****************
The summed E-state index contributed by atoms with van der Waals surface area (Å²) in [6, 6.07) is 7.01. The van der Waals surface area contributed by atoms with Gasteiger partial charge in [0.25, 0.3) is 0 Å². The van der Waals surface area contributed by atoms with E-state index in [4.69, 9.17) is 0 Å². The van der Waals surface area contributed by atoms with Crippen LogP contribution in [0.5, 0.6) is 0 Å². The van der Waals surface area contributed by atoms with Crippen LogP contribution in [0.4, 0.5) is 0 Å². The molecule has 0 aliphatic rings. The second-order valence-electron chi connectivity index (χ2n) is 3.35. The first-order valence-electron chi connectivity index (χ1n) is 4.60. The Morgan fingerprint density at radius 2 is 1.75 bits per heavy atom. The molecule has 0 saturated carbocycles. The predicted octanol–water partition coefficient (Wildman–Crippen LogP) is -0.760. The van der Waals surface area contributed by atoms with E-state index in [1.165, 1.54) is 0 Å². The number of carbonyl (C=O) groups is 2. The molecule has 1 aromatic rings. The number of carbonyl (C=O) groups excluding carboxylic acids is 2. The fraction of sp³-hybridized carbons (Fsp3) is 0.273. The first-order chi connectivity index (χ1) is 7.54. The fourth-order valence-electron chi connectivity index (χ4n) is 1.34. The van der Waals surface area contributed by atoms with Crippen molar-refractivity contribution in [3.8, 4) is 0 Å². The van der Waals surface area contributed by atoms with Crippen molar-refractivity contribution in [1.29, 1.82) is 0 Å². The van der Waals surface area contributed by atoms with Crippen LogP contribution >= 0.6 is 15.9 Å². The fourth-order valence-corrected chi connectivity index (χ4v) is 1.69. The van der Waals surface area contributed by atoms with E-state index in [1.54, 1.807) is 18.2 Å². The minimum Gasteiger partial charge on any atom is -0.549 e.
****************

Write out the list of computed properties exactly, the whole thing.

The summed E-state index contributed by atoms with van der Waals surface area (Å²) in [6, 6.07) is 7.01. The van der Waals surface area contributed by atoms with Gasteiger partial charge in [0.25, 0.3) is 0 Å². The van der Waals surface area contributed by atoms with E-state index in [4.69, 9.17) is 0 Å². The van der Waals surface area contributed by atoms with Crippen LogP contribution in [0.5, 0.6) is 0 Å². The van der Waals surface area contributed by atoms with Crippen LogP contribution in [0.4, 0.5) is 0 Å². The molecule has 0 aliphatic rings. The second-order valence-electron chi connectivity index (χ2n) is 3.35. The first-order valence-electron chi connectivity index (χ1n) is 4.60. The Morgan fingerprint density at radius 2 is 1.75 bits per heavy atom. The molecule has 0 saturated carbocycles. The predicted octanol–water partition coefficient (Wildman–Crippen LogP) is -0.760. The van der Waals surface area contributed by atoms with E-state index in [1.165, 1.54) is 0 Å². The number of carbonyl (C=O) groups is 2. The molecule has 1 aromatic rings. The number of carbonyl (C=O) groups excluding carboxylic acids is 2. The fraction of sp³-hybridized carbons (Fsp3) is 0.273. The first-order chi connectivity index (χ1) is 7.54. The fourth-order valence-electron chi connectivity index (χ4n) is 1.34. The van der Waals surface area contributed by atoms with Crippen molar-refractivity contribution in [3.8, 4) is 0 Å². The van der Waals surface area contributed by atoms with Crippen molar-refractivity contribution in [1.29, 1.82) is 0 Å². The van der Waals surface area contributed by atoms with Crippen LogP contribution >= 0.6 is 15.9 Å². The fourth-order valence-corrected chi connectivity index (χ4v) is 1.69. The van der Waals surface area contributed by atoms with E-state index in [1.54, 1.807) is 18.2 Å². The minimum Gasteiger partial charge on any atom is -0.549 e.